After the spectacular comeback on Thursday, it was a less exciting performance as Nottingham Forest continued their unbeaten run with a 3-1 win against Yeovil Town. Dan Berridge offers a fan’s eye view from the City Ground…


As I made my way across Trent Bridge at around 2:30pm, I sensed a more sombre atmosphere than perhaps the one that greeted the final whistle on Thursday evening. Whether that was down to the aftermath of the night before, or perhaps the stark realisation that it’s Monday tomorrow, I’m not sure.

On paper this looked to be what you might call a ‘home banker’, with Forest undeafeated in 12, facing a Yeovil Town side rooted to the foot of the Championship table and with only 2 wins from their last 10 in all competitions. Reading further between the lines however, we were up against a side that certainly fare better away from home (Yeovil have won more points, and kept more clean sheets, away from home this season than they have at Huish Park).

This, however, is a club on the up. The acquisitions of Danny Fox, Kevin Gomis and the mercurial Rafik Djebbour as well as the extended deal for David Vaughan and the capture of Jack Hobbs have given everyone a boost. Forest began the game with a characteristic verve, that has not been all that uncommon on the banks of the Trent in recent weeks. A charming rendition of ‘Stand up if you love Fawaz’ certainly reflected the positive feelings around the club recently.

Forest started brightly, and looked confident; the passing was crisp and fluid. Andy Reid, and debutant Fox looked particularly bright on the left-hand side with some lovely link-up play. Henri Lansbury, Jamie Paterson and Fox all had shots blocked early on before a loose ball broke to Lansbury on the edge of the box and the former Arsenal man curled a low shot just wide of the post. The crowd sensed blood, and Forest began to really turn the screw.

It seemed that the visitors may be in for a long afternoon as Paterson twisted and turned inside the penalty area before firing in an effort at goal, that the Glover’s defense did well to block; as they did with the follow up from the in-form Simon Cox. Forest’s early dominance looked as though it would bring rewards sooner rather than later. Cox failed to make the most of a one-on-one situation with the goalkeeper, as he failed to take the ball in his stride before Stech smothered the ball away from him.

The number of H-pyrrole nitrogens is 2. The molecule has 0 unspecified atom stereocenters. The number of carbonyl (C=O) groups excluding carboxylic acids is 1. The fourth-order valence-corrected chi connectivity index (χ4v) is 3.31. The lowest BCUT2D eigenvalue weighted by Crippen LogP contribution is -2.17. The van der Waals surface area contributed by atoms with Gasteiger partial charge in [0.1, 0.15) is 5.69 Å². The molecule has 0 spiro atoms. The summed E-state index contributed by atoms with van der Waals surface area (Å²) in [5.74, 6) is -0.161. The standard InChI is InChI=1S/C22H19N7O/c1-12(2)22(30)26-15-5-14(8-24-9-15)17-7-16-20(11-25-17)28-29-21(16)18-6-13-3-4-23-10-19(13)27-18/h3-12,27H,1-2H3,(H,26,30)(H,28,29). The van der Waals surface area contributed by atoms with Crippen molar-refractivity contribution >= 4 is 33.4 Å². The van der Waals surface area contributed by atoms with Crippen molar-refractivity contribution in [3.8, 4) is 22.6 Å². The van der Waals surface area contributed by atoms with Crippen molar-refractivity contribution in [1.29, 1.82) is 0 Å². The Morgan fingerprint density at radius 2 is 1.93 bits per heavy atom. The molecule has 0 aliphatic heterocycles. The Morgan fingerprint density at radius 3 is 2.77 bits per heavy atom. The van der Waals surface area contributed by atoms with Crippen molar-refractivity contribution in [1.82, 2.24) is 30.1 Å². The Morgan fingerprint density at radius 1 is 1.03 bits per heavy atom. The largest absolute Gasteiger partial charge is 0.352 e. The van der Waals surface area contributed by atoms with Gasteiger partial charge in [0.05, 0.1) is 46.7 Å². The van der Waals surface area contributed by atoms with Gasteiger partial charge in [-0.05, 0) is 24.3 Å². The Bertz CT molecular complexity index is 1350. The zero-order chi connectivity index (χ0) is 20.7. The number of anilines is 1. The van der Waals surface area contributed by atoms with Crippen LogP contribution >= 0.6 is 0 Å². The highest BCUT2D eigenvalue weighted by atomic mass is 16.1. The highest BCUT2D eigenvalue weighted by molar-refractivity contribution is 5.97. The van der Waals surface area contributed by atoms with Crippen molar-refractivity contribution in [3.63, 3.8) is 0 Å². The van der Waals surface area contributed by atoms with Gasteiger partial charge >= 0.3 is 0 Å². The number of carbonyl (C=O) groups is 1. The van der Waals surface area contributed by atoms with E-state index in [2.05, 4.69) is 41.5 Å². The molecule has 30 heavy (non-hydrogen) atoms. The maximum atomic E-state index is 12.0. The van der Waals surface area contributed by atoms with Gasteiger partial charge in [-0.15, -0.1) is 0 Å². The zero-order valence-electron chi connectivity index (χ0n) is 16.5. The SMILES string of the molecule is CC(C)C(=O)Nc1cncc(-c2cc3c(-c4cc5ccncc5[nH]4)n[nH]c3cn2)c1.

Yeovil offered a warning shot after around 15 minutes as Forest tried to play their way out from the box before being caught in possession. The visitors had a man over on the edge of the box, who had as much breathing space as Fawaz gave himself on Friday evening. Fortunately for the Reds, Moore dragged his shot well wide.

On 16 minutes, however, there was a collective sigh of relief from all four sides of the ground as the in-form Paterson raced onto a chipped ball over the top, before rounding the keeper and firing across goal where an unwitting Yeovil defender put through his own net to hand the Reds a lead. At this point we were looking for a bit of experience but complacency began to set in and the away side came back into the match. Reid raced onto a ball from Lansbury before fizzing the ball across to the back post where Cox was inches away from sliding the ball into the net. Another warning sign came in the form of a headed effort at goal, which Darlow dealt with comfortably.

On 25 minutes it was a different story. Forest failed to deal with a ball in from the left, when Moore nipped in front of Darlow and headed into the net. The home side struggled to impose themselves on the visitors, and Yeovil understandably grew in confidence. Familiar groans began to reverberate in the back of the stands; frustration was mounting. There was a lengthy break in play as new-boy Fox went down after a heavy challenge. This presented the Reds with a chance to re-group and sure enough they took the lead shortly after.

A left-footed shot from Paterson was parried by the keeper but only as far as Jamie Mackie who squared the ball to Cox, who had the simplest task of restoring Forest’s lead. Forest went into halthe break with their tails up. As I supped on my half-time coffee, I rather naïvely declared my belief that we would go on to win the game comfortably. This declaration was met with approving nods. The reality was that Forest would labour to victory.

Mackie had an excellent chance to double the lead five minutes in to the second-half but took one touch too many and the chance was gone. The game became a fractious and tense affair, Forest lacked the ‘va va voom’ that was evident early on. Yeovil were still in the game, though never truly threatened. A couple of changes came after the hour mark, as Dan Harding replaced Fox, and a few minutes later Darius Henderson replaced Paterson. The biggest cheer, however, was reserved for Rafik Djebbour who entered the field on 75 minutes.

I got the feeling this might be the lift we needed, though in essence Djebbour failed to even touch the ball for the first few minutes. The game was petering out, but there were a few nervy moments as Yeovil’s Edwards sent the ball straight at Darlow, and the Forest back line dropped rather deep. Relief came in added time as Reid sent over a cross to Cox who fired back across goal for debutant Djebbour to seal the win.

As I made my way home, I was left to reflect on a hard fought three points, as well as a newly-acquired cold. We’re in a strong position and unbeaten in 13. Next up Blackpool. What could possibly go wrong there?

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